CM: "Pit Critters" - I'm laughing, but it's not far from the truth. In the company I was with prior to this one, most of the people who were promoted from being a dealer, say, got it because of who they know, not what they know. There were exceptions, of course - but this business runs on a certain amount of "juice" - this guy's a nephew of a major shareholder; that gal is the girlfriend of a senior supervisor and so on. Just let me add, it's not so much the case of the company I'm with now, but I saw a lot of that as I was climbing the ladder. I'm sure there are those who think I got my job that way, but I and the people who hired me know differently. Nonetheless, we have a few of them here, I can't deny that. But as long as I'm here, people are going to be promoted because of their skill and expertise.
GM: A noble goal. Good luck with that.
CM: Oh, I understand the realities of this business, but I can only try my best.
GM: True. Okay, on to more serious matters. Why do casinos hate card counters? You and I both know that most counters can't win because of bad games, under-capitalization, poor discipline and so forth, but the industry spends a fortune trying to keep a handful of truly talented counters out of their casinos and the losing counters get swept up in the pile.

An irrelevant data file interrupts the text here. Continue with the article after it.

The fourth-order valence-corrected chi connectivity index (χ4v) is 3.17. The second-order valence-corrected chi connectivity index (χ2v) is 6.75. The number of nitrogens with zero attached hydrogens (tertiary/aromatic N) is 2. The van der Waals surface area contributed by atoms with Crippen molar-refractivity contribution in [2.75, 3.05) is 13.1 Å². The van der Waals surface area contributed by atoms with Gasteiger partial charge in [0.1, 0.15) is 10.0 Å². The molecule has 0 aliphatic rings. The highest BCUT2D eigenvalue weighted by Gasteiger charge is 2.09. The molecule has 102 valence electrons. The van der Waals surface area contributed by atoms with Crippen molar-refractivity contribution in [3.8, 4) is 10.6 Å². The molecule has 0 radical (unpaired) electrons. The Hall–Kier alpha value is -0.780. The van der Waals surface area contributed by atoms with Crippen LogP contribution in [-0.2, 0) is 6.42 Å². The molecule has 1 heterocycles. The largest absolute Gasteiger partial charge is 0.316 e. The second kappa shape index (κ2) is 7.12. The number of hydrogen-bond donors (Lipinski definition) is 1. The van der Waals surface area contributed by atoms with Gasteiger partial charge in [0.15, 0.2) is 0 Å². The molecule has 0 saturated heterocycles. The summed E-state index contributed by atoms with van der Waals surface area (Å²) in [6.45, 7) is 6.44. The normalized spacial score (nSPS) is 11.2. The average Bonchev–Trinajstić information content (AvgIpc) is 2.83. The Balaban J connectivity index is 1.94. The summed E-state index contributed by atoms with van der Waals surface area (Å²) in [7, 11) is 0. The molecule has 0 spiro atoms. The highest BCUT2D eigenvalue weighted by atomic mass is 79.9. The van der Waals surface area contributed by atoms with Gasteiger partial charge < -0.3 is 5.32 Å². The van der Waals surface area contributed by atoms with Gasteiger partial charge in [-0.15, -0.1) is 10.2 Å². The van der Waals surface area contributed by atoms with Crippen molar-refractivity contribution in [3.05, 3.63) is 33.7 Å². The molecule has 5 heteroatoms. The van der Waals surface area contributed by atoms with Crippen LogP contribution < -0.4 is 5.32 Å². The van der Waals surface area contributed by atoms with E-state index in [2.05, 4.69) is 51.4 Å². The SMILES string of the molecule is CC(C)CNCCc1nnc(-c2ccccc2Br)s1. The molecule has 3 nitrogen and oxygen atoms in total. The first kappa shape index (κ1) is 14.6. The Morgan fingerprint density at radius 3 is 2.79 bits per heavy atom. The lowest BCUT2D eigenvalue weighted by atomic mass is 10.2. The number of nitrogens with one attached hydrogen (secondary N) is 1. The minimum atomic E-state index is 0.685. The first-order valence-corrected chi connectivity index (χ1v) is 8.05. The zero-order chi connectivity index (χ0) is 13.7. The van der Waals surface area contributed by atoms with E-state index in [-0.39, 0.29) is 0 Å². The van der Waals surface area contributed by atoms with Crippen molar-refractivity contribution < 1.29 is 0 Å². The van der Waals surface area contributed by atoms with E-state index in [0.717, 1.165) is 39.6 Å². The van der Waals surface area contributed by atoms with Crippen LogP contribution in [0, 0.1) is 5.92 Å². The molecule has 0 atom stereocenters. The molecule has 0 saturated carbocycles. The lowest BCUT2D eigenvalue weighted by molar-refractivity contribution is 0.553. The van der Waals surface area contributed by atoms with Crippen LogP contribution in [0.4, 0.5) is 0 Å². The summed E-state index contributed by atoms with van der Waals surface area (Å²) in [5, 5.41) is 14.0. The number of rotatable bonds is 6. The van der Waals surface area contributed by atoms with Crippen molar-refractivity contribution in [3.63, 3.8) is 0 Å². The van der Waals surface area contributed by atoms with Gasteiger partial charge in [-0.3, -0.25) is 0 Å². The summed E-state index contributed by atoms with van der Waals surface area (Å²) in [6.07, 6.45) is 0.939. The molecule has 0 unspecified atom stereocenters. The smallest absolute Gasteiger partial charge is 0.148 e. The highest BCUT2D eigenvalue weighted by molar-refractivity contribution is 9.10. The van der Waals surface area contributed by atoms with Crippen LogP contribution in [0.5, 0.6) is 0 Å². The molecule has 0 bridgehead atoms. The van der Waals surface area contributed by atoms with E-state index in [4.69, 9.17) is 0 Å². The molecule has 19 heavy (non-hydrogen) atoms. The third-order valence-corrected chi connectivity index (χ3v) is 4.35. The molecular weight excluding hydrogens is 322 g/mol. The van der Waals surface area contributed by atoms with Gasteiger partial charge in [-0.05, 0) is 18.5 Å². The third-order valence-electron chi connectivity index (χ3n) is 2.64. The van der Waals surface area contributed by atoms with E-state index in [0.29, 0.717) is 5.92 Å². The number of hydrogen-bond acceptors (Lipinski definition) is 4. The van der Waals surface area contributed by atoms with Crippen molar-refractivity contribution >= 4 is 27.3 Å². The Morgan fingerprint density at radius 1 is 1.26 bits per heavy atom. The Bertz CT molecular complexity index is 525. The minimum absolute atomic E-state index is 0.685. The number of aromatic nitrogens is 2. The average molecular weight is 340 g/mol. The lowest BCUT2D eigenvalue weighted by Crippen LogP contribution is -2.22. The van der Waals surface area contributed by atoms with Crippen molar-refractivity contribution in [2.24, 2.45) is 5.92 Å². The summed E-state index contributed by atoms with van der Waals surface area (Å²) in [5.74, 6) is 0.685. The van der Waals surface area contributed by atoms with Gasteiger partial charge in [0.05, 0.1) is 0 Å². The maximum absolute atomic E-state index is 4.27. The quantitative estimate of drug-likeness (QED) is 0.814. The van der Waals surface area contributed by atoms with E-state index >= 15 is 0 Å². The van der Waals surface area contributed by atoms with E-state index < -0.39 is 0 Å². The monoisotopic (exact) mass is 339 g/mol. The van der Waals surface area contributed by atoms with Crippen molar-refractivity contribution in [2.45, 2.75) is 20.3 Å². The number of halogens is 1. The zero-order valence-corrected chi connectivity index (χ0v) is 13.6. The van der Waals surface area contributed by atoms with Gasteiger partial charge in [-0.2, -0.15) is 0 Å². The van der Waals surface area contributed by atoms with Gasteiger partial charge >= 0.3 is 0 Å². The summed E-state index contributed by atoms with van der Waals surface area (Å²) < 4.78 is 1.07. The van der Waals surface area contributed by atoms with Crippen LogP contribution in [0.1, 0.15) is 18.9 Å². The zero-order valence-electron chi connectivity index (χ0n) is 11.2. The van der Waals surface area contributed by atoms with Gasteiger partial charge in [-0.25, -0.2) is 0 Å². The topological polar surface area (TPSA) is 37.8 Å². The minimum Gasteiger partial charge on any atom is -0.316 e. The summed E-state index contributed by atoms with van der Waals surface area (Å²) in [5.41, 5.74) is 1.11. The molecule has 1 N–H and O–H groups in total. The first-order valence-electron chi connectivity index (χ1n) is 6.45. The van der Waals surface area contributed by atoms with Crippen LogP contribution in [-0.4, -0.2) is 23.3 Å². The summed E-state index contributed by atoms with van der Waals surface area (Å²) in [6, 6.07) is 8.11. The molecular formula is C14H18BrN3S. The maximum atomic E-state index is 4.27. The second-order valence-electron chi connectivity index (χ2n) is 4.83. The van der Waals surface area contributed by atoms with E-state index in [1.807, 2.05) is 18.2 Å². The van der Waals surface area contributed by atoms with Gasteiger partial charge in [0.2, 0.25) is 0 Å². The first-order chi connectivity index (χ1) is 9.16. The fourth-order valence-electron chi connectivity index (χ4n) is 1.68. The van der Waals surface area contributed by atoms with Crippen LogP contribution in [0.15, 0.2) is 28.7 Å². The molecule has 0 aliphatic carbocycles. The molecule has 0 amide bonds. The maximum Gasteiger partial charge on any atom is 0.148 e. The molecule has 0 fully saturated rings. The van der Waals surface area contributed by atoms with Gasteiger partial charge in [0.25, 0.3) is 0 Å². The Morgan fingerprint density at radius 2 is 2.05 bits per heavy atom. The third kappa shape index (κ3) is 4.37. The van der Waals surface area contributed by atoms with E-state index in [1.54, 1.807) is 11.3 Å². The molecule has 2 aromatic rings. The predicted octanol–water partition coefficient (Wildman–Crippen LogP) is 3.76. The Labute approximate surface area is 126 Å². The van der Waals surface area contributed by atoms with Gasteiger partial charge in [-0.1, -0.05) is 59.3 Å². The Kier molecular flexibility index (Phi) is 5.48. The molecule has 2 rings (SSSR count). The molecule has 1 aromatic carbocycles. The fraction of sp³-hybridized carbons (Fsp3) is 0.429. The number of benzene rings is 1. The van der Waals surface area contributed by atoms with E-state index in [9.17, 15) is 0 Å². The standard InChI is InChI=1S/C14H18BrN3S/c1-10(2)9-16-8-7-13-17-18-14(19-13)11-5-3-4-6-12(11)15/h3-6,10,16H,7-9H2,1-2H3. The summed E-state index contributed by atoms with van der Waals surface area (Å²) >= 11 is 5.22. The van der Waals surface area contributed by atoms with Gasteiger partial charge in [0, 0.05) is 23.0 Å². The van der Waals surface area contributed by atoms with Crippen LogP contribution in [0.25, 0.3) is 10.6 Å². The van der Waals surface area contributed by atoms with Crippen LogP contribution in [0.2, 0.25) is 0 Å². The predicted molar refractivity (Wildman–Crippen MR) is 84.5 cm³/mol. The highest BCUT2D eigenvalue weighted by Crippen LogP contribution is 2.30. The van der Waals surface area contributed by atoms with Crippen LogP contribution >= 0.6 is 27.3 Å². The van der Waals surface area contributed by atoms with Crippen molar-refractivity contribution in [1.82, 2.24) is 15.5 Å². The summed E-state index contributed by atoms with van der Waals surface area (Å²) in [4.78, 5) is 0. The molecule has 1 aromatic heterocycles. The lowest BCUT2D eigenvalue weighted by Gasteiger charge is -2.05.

CM: I think "hate" is a pretty strong word and it may surprise you to know that our first reaction to someone winning is not, "Ah, we have a counter here." Our - or at least, my - first reaction is: "Why is this person winning?" Not that we mind winners; it obviously happens all the time and is ultimately good for business, but our primary concern is whether or not the player is cheating. As you know, there are a lot of ways for players to cheat, with or without the help of the dealer and that's what we have to be on the lookout for. Because of the way this business is structured, a big win by a player sets off a wave of paranoia that acts like a ripple caused by a stone tossed in a lake; it keeps getting bigger and bigger. The floorperson who's responsible for that game - usually a dealer who's been promoted - first wonders if the dealer's doing something wrong, like not adding the cards correctly, over-paying winning hands and so on. The pit supervisor wonders if the floorperson is doing his or her job correctly and, if the win is big enough, the shift supervisor wonders if the pitboss is doing his or her job correctly. Anywhere along the line, somebody might be either cheating (extremely rare) or just screwing up (very common) and everyone goes into a "CYA" (cover your ass) mode.